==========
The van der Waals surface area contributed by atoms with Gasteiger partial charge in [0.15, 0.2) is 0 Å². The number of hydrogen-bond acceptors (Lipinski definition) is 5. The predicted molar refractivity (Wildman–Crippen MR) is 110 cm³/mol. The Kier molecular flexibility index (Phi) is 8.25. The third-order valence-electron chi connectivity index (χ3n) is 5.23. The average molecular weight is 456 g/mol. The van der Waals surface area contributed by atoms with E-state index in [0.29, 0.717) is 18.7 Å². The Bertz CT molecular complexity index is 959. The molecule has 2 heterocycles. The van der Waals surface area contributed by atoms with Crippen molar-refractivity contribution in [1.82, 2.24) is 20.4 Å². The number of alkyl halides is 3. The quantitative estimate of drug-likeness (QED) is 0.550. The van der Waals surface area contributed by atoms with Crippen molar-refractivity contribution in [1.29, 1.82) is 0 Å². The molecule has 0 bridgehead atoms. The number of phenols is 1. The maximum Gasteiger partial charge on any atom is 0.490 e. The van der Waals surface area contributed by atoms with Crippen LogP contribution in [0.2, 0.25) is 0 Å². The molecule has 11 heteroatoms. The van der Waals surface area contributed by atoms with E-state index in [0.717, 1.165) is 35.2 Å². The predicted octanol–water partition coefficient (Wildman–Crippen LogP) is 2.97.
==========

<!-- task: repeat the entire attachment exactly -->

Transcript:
The van der Waals surface area contributed by atoms with Gasteiger partial charge in [0.15, 0.2) is 0 Å². The number of hydrogen-bond acceptors (Lipinski definition) is 5. The predicted molar refractivity (Wildman–Crippen MR) is 110 cm³/mol. The Kier molecular flexibility index (Phi) is 8.25. The third-order valence-electron chi connectivity index (χ3n) is 5.23. The average molecular weight is 456 g/mol. The van der Waals surface area contributed by atoms with E-state index in [0.29, 0.717) is 18.7 Å². The Bertz CT molecular complexity index is 959. The molecule has 2 heterocycles. The van der Waals surface area contributed by atoms with Crippen molar-refractivity contribution in [1.82, 2.24) is 20.4 Å². The number of alkyl halides is 3. The quantitative estimate of drug-likeness (QED) is 0.550. The van der Waals surface area contributed by atoms with Crippen molar-refractivity contribution in [1.29, 1.82) is 0 Å². The molecule has 0 bridgehead atoms. The number of phenols is 1. The maximum Gasteiger partial charge on any atom is 0.490 e. The van der Waals surface area contributed by atoms with Crippen LogP contribution in [0.2, 0.25) is 0 Å². The molecule has 11 heteroatoms. The van der Waals surface area contributed by atoms with E-state index in [0.717, 1.165) is 35.2 Å². The predicted octanol–water partition coefficient (Wildman–Crippen LogP) is 2.97.